2. As the father of 2 young boys (ages 5 & 7) I would be sickened if my child were involved. LME - No offense to your wife but there is only so much one can control. Every child is different. My 7 year old is getting to a point where he is really starting to push his boundaries. My wife and I set up a '5 minute rule'. Without boring you, essentially,m they're bedtime is 8pm (both boys). For everything they do wrong during the course of the day, they lose 5 minutes from their bedtime. For a repeat offense in the same day, the get 5 mins from bedtime and an immediate 5 min timeout. That is how we hope to have the understand that there are immediate consequences and future consequences (earlier bedtime). They may also have certain toys taken away for longer periods.. A week or so. We are also big on making our children apologize to any person they offended. Now, to the current situation. My child(ren) would be volunteering at obesity clinics, assisted living facilities, etc. They would apologize to the bus monitor as well. I have a hard time believing that those kids get taught anything about respect at home. As I watched the video, I though the same thing as you LME, parenting. Although I think there is only so much a parent can do, a child, especially of the age of these kids, should never speak to an adult the way they are regardless of whether that person is the president of the united states or the person that cleans the port-a-pots after bonnaroo. This is also somewhat of a societal issue. We teach our children that to be successful, you must attain a certain income level or position of power while we tell or insinuate that the bus monitors of the world are failures. When I say we, I mean the country as a whole either through parents or what is shown on television. It is disgraceful and is, in my opinion, one of the great underlying problems in this country.

    1. Whatsamattausa - good morning, and Happy Monday!

      Trust me... I'm such a clean slate when it comes to how to parent that I haven't made up my mind on anything. Whether a parent is in 100% control or understand there are limits, I'm all ears. No offense taken :-)

      One of the reasons to post this, as with many reasons to post anything, is to learn things and share info. That's an interesting program you have set up. How does it work out? Or is it one of those things that you won't know the results of until down the road.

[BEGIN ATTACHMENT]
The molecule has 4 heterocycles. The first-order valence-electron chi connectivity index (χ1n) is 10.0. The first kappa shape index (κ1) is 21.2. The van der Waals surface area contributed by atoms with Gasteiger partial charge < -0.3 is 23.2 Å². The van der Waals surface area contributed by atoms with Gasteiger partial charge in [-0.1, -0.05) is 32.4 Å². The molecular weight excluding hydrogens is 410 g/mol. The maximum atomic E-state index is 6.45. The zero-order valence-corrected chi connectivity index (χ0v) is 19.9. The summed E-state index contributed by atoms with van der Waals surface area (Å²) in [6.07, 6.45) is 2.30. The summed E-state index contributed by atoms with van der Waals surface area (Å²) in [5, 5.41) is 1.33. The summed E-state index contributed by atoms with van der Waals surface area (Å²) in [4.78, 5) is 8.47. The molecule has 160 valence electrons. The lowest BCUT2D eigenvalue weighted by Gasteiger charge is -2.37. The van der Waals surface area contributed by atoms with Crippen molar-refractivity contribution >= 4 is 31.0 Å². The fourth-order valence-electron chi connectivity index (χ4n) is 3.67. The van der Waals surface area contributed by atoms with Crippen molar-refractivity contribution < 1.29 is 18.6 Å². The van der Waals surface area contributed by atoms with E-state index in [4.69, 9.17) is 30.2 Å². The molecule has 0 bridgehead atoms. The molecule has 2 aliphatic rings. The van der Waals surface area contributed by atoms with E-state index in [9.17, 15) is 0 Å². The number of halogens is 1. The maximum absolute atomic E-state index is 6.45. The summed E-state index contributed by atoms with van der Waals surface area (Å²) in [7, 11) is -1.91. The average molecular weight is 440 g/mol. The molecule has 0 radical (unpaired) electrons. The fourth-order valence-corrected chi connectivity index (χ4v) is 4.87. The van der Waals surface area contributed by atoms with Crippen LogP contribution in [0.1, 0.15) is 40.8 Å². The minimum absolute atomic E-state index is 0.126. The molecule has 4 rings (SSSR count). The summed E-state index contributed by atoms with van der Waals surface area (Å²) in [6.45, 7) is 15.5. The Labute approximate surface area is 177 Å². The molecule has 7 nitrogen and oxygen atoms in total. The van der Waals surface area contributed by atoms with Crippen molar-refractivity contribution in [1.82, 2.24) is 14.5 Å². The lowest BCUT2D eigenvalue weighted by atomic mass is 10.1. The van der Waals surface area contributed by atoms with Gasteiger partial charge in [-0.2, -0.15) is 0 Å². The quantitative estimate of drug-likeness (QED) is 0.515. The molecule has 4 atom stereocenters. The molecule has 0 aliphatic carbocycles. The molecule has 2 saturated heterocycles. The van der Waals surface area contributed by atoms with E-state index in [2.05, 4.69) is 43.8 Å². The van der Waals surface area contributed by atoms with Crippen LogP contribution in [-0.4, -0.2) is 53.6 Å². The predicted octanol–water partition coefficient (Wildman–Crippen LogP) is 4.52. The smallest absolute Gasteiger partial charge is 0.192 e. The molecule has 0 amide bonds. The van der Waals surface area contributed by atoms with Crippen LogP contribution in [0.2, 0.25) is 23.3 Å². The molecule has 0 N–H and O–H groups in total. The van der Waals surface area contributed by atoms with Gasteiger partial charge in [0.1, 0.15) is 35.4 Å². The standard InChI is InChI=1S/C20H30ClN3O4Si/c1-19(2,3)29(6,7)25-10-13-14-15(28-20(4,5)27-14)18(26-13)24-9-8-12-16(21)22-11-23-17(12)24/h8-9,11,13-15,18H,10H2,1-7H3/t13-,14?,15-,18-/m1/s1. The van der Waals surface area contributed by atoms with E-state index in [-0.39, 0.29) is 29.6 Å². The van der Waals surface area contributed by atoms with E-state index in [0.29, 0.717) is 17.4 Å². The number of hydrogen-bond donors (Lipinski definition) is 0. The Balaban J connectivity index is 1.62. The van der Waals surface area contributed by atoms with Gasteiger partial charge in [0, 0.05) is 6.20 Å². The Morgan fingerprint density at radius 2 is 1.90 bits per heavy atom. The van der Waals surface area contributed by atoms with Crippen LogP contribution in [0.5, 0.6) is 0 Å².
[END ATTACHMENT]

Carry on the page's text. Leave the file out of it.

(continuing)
I 100% agree with the starting of baseline respect. All too often I see kids disrespecting adults. To me, that's unacceptable. When ordering food off a menu, talking to a cashier, or whatever the situation is, it seams "please," "thank you," and all the normal common courtesies we should be using are avoided. Instead, kids are cussing at teachers, elders, and, well, everyone they can. I absolutely agree that respect should be passed regardless of social stature, income, or anything like that. I mean... to be respectful hurts no one, right? There are no downsides to it, and it takes nothing to do. From that, everything can be built upon.

  3. I tried to post yesterday - but long-winded me used too many

    So here's the short version. I drove a school bus from 1988 to 1995, a long mileage run with Jr. Hi and H.S. aged kids from a rural area.

    For the most part, I loved the job. Due to the length of the run (55 minutes - each way) I was a quite lenient with the kids, in terms of noise level, etc. I expected them to remain seated, keep their stuff picked up - and not bother others.

    Even back then, some students were disrespectful and unruly. A large group from the same root family would gang up on new riders, or others that they disliked and instigate problems. Verbal and or physical attacks on other students were not uncommon.